Posted on Nov 22, 2017
After accepting a tenant for a vacant apartment, you move to decline all other applicants. However, if your tenant wants to break your lease before moving in, what happens to your vacant unit? Find out how to move forward in this unpleasant situation to protect your interests and recover quickly.
What if tenants change their minds before signing your lease? If your tenant changes his or her mind before signing a lease, all you can do is advertise your vacancy immediately and hope to attract another tenant. It might be worth reaching out to previous applicants, who may still need a place to live. A verbal promise to occupy the apartment, or a verbal lease, is not binding.
What happens if you accepted a security deposit? If you accepted a deposit to hold the apartment for the tenant, you can keep this deposit.
Once a tenant signs a lease agreement, he or she has entered into a binding contract with you. If a tenant changes his or her mind and decides not to move in, the tenant effectively breaks that lease. What happens next depends upon the specific language of your lease.
What happens if your lease has an early termination clause? If your lease has an early termination clause, then it spells out what happens in the event the tenant breaks the lease early. This clause might say that the tenant can be assessed a one-time fee equal to one month’s rent, for instance. A security deposit protects damage to the apartment and cannot be used to cover a lease’s early termination. If you collected a security deposit from the tenant, you must refund it.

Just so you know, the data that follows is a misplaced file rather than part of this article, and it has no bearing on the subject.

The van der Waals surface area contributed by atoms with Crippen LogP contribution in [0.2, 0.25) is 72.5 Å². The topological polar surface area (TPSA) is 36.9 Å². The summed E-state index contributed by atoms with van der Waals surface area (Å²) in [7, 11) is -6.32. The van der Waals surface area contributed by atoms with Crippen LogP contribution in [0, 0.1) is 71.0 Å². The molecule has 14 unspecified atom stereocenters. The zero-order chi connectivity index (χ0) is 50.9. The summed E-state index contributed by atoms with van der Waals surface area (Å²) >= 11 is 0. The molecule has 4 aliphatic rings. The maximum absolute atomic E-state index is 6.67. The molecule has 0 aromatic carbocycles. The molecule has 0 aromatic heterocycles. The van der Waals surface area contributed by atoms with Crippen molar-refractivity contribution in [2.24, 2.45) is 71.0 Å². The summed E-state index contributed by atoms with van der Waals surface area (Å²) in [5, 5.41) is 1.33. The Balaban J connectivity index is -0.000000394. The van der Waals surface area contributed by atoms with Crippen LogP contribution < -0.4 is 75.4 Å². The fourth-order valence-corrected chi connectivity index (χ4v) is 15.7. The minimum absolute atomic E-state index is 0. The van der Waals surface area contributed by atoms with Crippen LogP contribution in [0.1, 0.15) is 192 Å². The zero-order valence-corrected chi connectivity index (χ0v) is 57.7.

What if you didn’t include an early termination clause? If your tenant signed a lease that doesn’t have an early termination clause, he or she is liable for the entirety of the lease term (e.g., 12 months or one month for a month-to-month lease). However, you, as a property owner, are obligated to try to find a new tenant. If you are able to find a renter within two months, the tenant who broke the lease is only liable for those two months, not the 12-month period.
Depending on your state’s laws, the tenant who broke the lease may have to pay your costs for advertising the rental.
How to Protect Yourself From a Tenant Breaking a Lease
While you can’t prevent a tenant from breaking a lease, you can protect yourself in two ways: Documenting everything — in case the issue goes to court — and making sure your leases protect your interests.
If a tenant verbally tells you he or she won’t be moving in, ask him or her to send you a written 30-day notice for your records. Maintain the written notice as well as your signed lease and any email correspondence with the tenant. Remind the tenant that he or she is liable to pay the rent until you’re able to re-rent the apartment. Then, focus on finding a qualified replacement tenant.
As you screen potential tenants, review your lease agreement. Did it offer protection against a tenant breaking a lease, or did it lack an early termination clause? If you need to update your lease, you may be interested in becoming an American Apartment Owners Association member. Our members receive the lowest price on landlord-tenant forms, updated landlord-tenant laws by state, and access to tenant screening services.